I called my father, Danny, last week to wish him happy birthday. He made me cry.
He was pleasant and somewhat engaging on the phone. Often he’s abrupt and clearly has no interest in speaking with me. I get that. It sucks, but I get it. His life is awful, and he’s understandably depressed. He’s only (now) 75 and mostly paralyzed and living in a nursing home. Who wouldn’t be depressed?
Those phone calls usually make me cry as well. This was different.
After a few minutes of decent conversation (yes, I know my expectations are low), he asked me “Are you okay?” That made me cry.
A few years ago I dealt with some health issues that made it nearly impossible for me to visit him. He’s (conveniently) about an hour’s drive away from me – it made sense at the time to put him halfway between PA and NYC. If I could, I’d move him now.
I couldn’t make the hour drive for quite some time, and every now and then I again don’t feel comfortable making it. And I guess I hadn’t been to see him in a bit (I’ve been very busy – have I mentioned that in addition to all the other wonderful, time-consuming aspects of my life, my book will be published this fall?)
To many, “are you okay?” might seem innocuous, a question to barely notice. It made me cry.
Over the years I’ve come to realize that Danny loves me. I never knew that growing up. His love was, I guess, shown in ways I didn’t understand. In his own admission, expressing love is not something he does; it’s more something he pokes fun at.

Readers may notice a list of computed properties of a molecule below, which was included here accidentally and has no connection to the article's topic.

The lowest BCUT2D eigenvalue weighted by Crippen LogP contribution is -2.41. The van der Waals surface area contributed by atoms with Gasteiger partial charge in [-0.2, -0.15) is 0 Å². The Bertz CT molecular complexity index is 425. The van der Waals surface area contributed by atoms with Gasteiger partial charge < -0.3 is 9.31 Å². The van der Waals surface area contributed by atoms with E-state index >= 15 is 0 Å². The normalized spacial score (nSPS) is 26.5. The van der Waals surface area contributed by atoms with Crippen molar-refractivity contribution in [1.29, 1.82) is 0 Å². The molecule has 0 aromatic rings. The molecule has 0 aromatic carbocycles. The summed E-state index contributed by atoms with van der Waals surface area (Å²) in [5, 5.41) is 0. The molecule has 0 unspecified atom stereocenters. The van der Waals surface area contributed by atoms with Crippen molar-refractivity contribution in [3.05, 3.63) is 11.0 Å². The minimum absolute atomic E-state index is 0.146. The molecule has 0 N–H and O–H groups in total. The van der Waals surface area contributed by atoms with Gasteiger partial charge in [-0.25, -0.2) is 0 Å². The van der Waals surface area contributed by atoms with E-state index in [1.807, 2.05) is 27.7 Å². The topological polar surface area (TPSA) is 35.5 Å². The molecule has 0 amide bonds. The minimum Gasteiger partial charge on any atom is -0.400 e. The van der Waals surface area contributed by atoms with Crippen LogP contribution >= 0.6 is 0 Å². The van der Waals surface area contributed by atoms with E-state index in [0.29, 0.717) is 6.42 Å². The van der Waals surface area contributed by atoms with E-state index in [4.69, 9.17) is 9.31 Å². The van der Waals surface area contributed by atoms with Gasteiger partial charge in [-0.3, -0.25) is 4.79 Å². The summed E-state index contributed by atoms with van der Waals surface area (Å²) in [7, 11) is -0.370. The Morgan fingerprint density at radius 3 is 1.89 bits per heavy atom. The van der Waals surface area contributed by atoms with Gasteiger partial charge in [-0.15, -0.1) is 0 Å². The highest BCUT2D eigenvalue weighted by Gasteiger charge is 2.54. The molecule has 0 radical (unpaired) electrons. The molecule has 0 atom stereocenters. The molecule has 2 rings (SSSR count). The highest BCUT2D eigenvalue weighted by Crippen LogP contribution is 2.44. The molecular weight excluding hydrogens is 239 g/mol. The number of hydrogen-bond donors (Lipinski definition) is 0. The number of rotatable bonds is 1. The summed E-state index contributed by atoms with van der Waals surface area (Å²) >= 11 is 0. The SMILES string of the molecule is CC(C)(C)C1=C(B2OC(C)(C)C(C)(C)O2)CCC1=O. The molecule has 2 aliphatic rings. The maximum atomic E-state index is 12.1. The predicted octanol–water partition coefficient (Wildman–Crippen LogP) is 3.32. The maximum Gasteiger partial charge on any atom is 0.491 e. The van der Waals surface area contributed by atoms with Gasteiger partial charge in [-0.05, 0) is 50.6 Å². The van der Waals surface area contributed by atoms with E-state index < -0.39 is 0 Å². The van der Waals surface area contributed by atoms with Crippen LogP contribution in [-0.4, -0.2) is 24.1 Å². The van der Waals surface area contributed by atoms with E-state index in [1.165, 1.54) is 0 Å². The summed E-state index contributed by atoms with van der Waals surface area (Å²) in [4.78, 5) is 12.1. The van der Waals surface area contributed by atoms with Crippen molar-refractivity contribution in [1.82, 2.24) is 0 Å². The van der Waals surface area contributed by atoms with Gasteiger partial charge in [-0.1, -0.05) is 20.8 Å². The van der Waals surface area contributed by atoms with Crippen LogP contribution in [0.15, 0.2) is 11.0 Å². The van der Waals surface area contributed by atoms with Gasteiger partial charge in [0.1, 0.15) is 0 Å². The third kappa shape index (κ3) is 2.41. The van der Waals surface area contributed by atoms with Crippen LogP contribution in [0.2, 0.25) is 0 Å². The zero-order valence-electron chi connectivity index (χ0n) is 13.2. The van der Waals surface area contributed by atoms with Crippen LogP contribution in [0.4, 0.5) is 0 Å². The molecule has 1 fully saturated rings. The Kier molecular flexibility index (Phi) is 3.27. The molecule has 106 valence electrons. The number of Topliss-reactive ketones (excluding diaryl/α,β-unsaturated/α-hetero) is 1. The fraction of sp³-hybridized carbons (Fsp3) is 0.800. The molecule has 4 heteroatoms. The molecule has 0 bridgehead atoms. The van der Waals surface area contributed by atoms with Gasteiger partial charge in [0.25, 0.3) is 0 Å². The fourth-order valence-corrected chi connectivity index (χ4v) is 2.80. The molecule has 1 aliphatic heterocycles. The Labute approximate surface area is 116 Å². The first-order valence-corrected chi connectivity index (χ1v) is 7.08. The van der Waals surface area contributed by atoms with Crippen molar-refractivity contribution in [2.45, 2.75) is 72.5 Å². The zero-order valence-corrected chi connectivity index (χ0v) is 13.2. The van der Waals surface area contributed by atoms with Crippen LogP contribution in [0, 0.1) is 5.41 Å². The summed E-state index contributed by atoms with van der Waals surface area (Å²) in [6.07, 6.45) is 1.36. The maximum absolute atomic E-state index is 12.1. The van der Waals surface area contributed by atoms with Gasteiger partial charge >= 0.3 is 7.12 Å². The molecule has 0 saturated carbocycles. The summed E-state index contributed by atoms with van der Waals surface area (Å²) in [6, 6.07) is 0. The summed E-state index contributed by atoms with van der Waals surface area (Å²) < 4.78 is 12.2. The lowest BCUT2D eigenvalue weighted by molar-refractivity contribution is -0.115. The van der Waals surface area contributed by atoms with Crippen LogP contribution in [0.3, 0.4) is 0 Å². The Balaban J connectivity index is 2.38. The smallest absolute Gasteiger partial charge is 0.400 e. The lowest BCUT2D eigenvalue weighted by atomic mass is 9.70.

As a child, I lived with a huge hole inside of me, defining me. A hole that longed to be filled with my parents’ love. Either. Both.
So when he asked me if I was okay, I saw, heard, and felt the love. Each time I’m aware of his love, it knocks me over.
Each time I write about my longing for Danny’s love when I was little and my complete surety that that love was not there, or at least not shown, Danny’s friends – one, two, many – comment that he absolutely loved my brother and me. “He was so proud of you,” they tell me. “He talked about you all the time,” they write back. Each time it blows me away. That was not the Danny I knew. That was not the message I got. It was more rage and snide and poking.
I know enough to know why my father is crusty on the outside. Why he can’t express affection. I know that his mom “taught” him to not be as loving as he was. Every now and then he admits to me that he can’t admit to me (or anyone) how much he cares. He jokes. He teases. He neglects the simple words of love.
And then every now and then he shows me, when he asks if I’m okay. And I cry.
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